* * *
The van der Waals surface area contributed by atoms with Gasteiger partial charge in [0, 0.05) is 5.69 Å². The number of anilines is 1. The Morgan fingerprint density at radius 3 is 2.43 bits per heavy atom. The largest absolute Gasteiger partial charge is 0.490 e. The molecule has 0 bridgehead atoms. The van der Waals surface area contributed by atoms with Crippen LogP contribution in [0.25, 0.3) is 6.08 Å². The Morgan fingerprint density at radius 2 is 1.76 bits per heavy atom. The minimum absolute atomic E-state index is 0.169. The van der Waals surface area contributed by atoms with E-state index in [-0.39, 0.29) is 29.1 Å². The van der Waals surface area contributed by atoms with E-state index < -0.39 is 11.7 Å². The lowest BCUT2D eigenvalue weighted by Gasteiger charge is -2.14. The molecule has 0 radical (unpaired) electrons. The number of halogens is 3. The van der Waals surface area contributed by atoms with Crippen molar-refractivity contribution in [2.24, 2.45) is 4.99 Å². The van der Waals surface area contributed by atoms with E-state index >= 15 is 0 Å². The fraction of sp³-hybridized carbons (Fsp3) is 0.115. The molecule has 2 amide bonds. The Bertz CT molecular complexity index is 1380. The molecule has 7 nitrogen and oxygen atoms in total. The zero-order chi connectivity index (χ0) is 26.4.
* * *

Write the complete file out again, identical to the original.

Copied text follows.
The van der Waals surface area contributed by atoms with Gasteiger partial charge in [0, 0.05) is 5.69 Å². The number of anilines is 1. The Morgan fingerprint density at radius 3 is 2.43 bits per heavy atom. The largest absolute Gasteiger partial charge is 0.490 e. The molecule has 0 bridgehead atoms. The van der Waals surface area contributed by atoms with Crippen LogP contribution in [0.25, 0.3) is 6.08 Å². The Morgan fingerprint density at radius 2 is 1.76 bits per heavy atom. The minimum absolute atomic E-state index is 0.169. The van der Waals surface area contributed by atoms with E-state index in [-0.39, 0.29) is 29.1 Å². The van der Waals surface area contributed by atoms with E-state index < -0.39 is 11.7 Å². The lowest BCUT2D eigenvalue weighted by Gasteiger charge is -2.14. The molecule has 0 radical (unpaired) electrons. The number of halogens is 3. The van der Waals surface area contributed by atoms with Crippen molar-refractivity contribution in [2.24, 2.45) is 4.99 Å². The van der Waals surface area contributed by atoms with E-state index >= 15 is 0 Å². The fraction of sp³-hybridized carbons (Fsp3) is 0.115. The molecule has 2 amide bonds. The Bertz CT molecular complexity index is 1380. The molecule has 7 nitrogen and oxygen atoms in total. The zero-order chi connectivity index (χ0) is 26.4.